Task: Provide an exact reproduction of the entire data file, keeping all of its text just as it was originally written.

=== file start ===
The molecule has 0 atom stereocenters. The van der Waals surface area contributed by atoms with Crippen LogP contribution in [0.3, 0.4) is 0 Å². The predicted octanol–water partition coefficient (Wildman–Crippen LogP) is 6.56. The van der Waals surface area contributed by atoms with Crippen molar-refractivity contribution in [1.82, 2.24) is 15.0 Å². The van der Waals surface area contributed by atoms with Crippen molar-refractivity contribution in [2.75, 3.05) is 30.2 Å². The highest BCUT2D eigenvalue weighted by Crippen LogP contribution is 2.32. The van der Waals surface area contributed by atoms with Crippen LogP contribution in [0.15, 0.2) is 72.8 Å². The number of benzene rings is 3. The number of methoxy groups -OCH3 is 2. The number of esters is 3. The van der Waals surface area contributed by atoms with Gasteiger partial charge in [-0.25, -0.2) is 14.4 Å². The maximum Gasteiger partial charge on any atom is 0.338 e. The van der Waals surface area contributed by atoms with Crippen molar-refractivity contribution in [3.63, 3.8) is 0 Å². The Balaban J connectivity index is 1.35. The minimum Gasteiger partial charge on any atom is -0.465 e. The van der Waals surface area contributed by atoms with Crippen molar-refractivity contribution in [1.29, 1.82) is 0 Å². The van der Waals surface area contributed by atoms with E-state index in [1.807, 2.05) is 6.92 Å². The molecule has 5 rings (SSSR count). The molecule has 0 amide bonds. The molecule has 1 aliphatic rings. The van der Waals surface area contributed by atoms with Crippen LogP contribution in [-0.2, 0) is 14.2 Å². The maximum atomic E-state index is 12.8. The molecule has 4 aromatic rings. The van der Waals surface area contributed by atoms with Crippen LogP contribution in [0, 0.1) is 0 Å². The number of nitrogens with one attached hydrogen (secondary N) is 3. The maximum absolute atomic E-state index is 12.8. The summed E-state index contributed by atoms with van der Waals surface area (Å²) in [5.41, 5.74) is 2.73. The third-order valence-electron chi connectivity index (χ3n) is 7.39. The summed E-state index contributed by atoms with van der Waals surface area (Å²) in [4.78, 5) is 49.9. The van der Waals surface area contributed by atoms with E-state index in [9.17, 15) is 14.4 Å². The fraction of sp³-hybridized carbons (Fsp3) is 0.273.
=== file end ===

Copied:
The molecule has 0 atom stereocenters. The van der Waals surface area contributed by atoms with Crippen LogP contribution in [0.3, 0.4) is 0 Å². The predicted octanol–water partition coefficient (Wildman–Crippen LogP) is 6.56. The van der Waals surface area contributed by atoms with Crippen molar-refractivity contribution in [1.82, 2.24) is 15.0 Å². The van der Waals surface area contributed by atoms with Crippen molar-refractivity contribution in [2.75, 3.05) is 30.2 Å². The highest BCUT2D eigenvalue weighted by Crippen LogP contribution is 2.32. The van der Waals surface area contributed by atoms with Crippen LogP contribution in [0.15, 0.2) is 72.8 Å². The number of benzene rings is 3. The number of methoxy groups -OCH3 is 2. The number of esters is 3. The van der Waals surface area contributed by atoms with Gasteiger partial charge in [-0.25, -0.2) is 14.4 Å². The maximum Gasteiger partial charge on any atom is 0.338 e. The van der Waals surface area contributed by atoms with Crippen molar-refractivity contribution in [3.63, 3.8) is 0 Å². The Balaban J connectivity index is 1.35. The minimum Gasteiger partial charge on any atom is -0.465 e. The van der Waals surface area contributed by atoms with Crippen molar-refractivity contribution in [1.29, 1.82) is 0 Å². The van der Waals surface area contributed by atoms with E-state index in [1.807, 2.05) is 6.92 Å². The molecule has 5 rings (SSSR count). The molecule has 0 amide bonds. The molecule has 1 aliphatic rings. The van der Waals surface area contributed by atoms with Crippen LogP contribution in [-0.2, 0) is 14.2 Å². The maximum atomic E-state index is 12.8. The molecule has 4 aromatic rings. The van der Waals surface area contributed by atoms with Crippen LogP contribution in [0, 0.1) is 0 Å². The number of nitrogens with one attached hydrogen (secondary N) is 3. The maximum absolute atomic E-state index is 12.8. The summed E-state index contributed by atoms with van der Waals surface area (Å²) in [5.41, 5.74) is 2.73. The third-order valence-electron chi connectivity index (χ3n) is 7.39. The summed E-state index contributed by atoms with van der Waals surface area (Å²) in [4.78, 5) is 49.9. The van der Waals surface area contributed by atoms with E-state index in [9.17, 15) is 14.4 Å². The fraction of sp³-hybridized carbons (Fsp3) is 0.273.